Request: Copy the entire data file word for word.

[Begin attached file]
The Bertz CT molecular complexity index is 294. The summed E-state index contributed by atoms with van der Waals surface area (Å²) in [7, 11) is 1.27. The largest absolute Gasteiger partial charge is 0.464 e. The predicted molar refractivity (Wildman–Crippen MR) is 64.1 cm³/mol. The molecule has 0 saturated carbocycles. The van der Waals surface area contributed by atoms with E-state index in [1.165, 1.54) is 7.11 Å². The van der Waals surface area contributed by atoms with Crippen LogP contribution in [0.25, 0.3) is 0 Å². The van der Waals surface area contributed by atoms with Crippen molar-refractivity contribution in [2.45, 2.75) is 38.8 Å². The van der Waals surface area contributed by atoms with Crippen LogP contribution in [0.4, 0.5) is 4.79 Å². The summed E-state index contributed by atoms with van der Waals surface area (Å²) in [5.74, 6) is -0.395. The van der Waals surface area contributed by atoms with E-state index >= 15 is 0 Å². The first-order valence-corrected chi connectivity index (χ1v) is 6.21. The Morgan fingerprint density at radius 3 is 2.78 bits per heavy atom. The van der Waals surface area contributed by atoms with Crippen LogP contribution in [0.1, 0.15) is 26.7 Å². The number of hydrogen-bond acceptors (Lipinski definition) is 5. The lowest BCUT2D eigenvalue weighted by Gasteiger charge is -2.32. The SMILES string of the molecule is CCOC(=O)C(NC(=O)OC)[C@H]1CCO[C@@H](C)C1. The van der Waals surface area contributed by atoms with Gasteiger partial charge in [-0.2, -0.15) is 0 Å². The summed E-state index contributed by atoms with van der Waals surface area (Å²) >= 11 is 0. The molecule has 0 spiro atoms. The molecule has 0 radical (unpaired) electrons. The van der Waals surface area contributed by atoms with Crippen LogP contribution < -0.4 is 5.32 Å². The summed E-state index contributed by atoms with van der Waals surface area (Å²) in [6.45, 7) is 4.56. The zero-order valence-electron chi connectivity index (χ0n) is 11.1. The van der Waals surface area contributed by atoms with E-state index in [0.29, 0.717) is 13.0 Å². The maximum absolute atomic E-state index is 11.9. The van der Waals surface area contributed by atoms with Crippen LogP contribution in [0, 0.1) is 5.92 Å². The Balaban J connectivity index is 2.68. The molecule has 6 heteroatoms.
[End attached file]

The Bertz CT molecular complexity index is 294. The summed E-state index contributed by atoms with van der Waals surface area (Å²) in [7, 11) is 1.27. The largest absolute Gasteiger partial charge is 0.464 e. The predicted molar refractivity (Wildman–Crippen MR) is 64.1 cm³/mol. The molecule has 0 saturated carbocycles. The van der Waals surface area contributed by atoms with E-state index in [1.165, 1.54) is 7.11 Å². The van der Waals surface area contributed by atoms with Crippen LogP contribution in [0.25, 0.3) is 0 Å². The van der Waals surface area contributed by atoms with Crippen molar-refractivity contribution in [2.45, 2.75) is 38.8 Å². The van der Waals surface area contributed by atoms with Crippen LogP contribution in [0.4, 0.5) is 4.79 Å². The summed E-state index contributed by atoms with van der Waals surface area (Å²) in [5.74, 6) is -0.395. The van der Waals surface area contributed by atoms with E-state index >= 15 is 0 Å². The first-order valence-corrected chi connectivity index (χ1v) is 6.21. The Morgan fingerprint density at radius 3 is 2.78 bits per heavy atom. The van der Waals surface area contributed by atoms with Crippen LogP contribution in [0.1, 0.15) is 26.7 Å². The number of hydrogen-bond acceptors (Lipinski definition) is 5. The lowest BCUT2D eigenvalue weighted by Gasteiger charge is -2.32. The SMILES string of the molecule is CCOC(=O)C(NC(=O)OC)[C@H]1CCO[C@@H](C)C1. The van der Waals surface area contributed by atoms with Gasteiger partial charge in [-0.2, -0.15) is 0 Å². The summed E-state index contributed by atoms with van der Waals surface area (Å²) >= 11 is 0. The molecule has 0 spiro atoms. The molecule has 0 radical (unpaired) electrons. The van der Waals surface area contributed by atoms with Crippen LogP contribution < -0.4 is 5.32 Å². The summed E-state index contributed by atoms with van der Waals surface area (Å²) in [6.45, 7) is 4.56. The zero-order valence-electron chi connectivity index (χ0n) is 11.1. The van der Waals surface area contributed by atoms with E-state index in [0.29, 0.717) is 13.0 Å². The maximum absolute atomic E-state index is 11.9. The van der Waals surface area contributed by atoms with Crippen LogP contribution in [0, 0.1) is 5.92 Å². The Balaban J connectivity index is 2.68. The molecule has 6 heteroatoms.